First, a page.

Does love play a role in productive workplaces? Researchers would say yes. But, before you get the wrong idea, we aren’t talking about romance! We’re talking about companionate love. We don’t often hear much about love in the workplace. But, it is an emotion that can help companies to improve. Specifically, companionate love is the caring and compassionate feelings and behaviors that coworkers can show to one another. This week, we are talking about these cultures at work, and how you might grow them.
What is an Emotion Culture of Companionate Love?
We have probably all heard about culture at work. Culture is made up of norms, values, and beliefs that people hold about your workplace. The culture may also impact how employees think about each other, and the way the work gets done. We often think about culture as the way things happen in organizations. But, they can also be about how things feel at work. An emotion culture is a specific type of culture that encompasses what employees believe, value, and practice when it comes to emotions at work.
Companionate love is all about showing care and compassion toward your coworkers. So in a culture like this, employees would believe that companionate love is a key part of who they are and what they do. They would also value displaying companionate love as a way of achieving important goals. Finally, people would frequently demonstrate care and compassion toward their coworkers. This would then send the signal to new employees, customers, or external stakeholders that being caring is a crucial building block of the company. In other words, in these cultures, love is truly in the air!
Why Should You Grow One?
While it may sound fluffy, researchers have found that a culture of companionate love is related to a lot of great outcomes. For example, companionate love relates to employee attitudes, like lowered withdrawal and greater satisfaction. So, employees who are in environments with more care and compassion tend to show up more frequently to do their jobs and are happier when they do. Companionate love cultures benefit people who are already positively oriented more than others. So, if you have some folks at work who are already pretty happy, they will benefit even more from these cultures.
Interestingly, cultures of love can also have positive impacts on customers. Research has shown that patients in a hospital were happier with their stay in these cultures. They also had fewer health emergencies when they felt they were treated with greater caring and compassion. Also, families of patients said that they were happier with their family members’ experience in a culture of companionate love. They also said they would be more likely to tell others about their experience. So, showing caring and compassion to your coworkers, clients, and customers can really pay off!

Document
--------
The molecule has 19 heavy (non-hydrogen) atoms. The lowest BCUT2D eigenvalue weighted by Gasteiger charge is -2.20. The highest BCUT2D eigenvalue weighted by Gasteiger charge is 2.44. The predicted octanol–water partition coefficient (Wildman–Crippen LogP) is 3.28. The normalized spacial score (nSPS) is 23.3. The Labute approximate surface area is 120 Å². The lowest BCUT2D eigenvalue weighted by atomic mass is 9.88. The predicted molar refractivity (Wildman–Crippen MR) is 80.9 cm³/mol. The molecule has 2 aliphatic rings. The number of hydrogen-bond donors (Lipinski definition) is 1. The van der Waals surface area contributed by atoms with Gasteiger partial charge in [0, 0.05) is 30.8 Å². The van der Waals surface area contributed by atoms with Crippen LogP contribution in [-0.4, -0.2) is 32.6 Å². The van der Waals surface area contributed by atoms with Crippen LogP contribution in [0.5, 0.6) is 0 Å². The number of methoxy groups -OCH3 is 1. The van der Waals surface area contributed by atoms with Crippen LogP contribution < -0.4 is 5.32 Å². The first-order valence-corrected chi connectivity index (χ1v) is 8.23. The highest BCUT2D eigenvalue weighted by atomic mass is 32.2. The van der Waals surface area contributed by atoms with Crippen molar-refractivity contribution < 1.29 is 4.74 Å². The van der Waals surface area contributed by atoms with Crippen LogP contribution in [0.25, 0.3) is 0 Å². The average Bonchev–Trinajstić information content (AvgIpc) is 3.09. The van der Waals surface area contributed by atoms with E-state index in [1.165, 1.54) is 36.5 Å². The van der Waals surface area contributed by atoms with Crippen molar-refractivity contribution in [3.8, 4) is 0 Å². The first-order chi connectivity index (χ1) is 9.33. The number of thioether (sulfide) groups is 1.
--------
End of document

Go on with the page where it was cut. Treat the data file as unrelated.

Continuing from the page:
How Do you Grow a Culture of Companionate Love?
If you think your workplace needs more love, don’t fear – you can up your love quotient by taking some key steps! First, an emotion culture exists if a lot of people display certain emotions on a frequent basis. So, the best way to grow a culture of companionate love is to encourage folks to show caring and compassion to one another. This means that leaders really need to be on board in role modeling these behaviors. It won’t be a strong culture if the people in charge lack kindness. So, identifying leaders who are already being caring and compassionate and having them champion the culture is a good idea. Also, identifying those who are not caring and compassionate and identifying their roadblocks to improvement may also be key. They might even train with or shadow leaders who are good at demonstrating these emotions!
Second, you should ensure that your processes and systems allow people to have the time and energy to be caring and compassionate. When people are stretched too thin or stressed, it can be hard for them to think about anyone other than themselves. We have talked about easy ways to care for others at work before. But, if you are in a culture of overwork, you may be discouraging employees to take the time to care for one another or their customers. Initiatives to increase companionate love behaviors may “stick” more easily if people are appropriately challenged, but not overworked. So, the next time someone asks you, “what’s love got to do with it?” at work – you’ll be able to tell them that it actually packs quite a punch!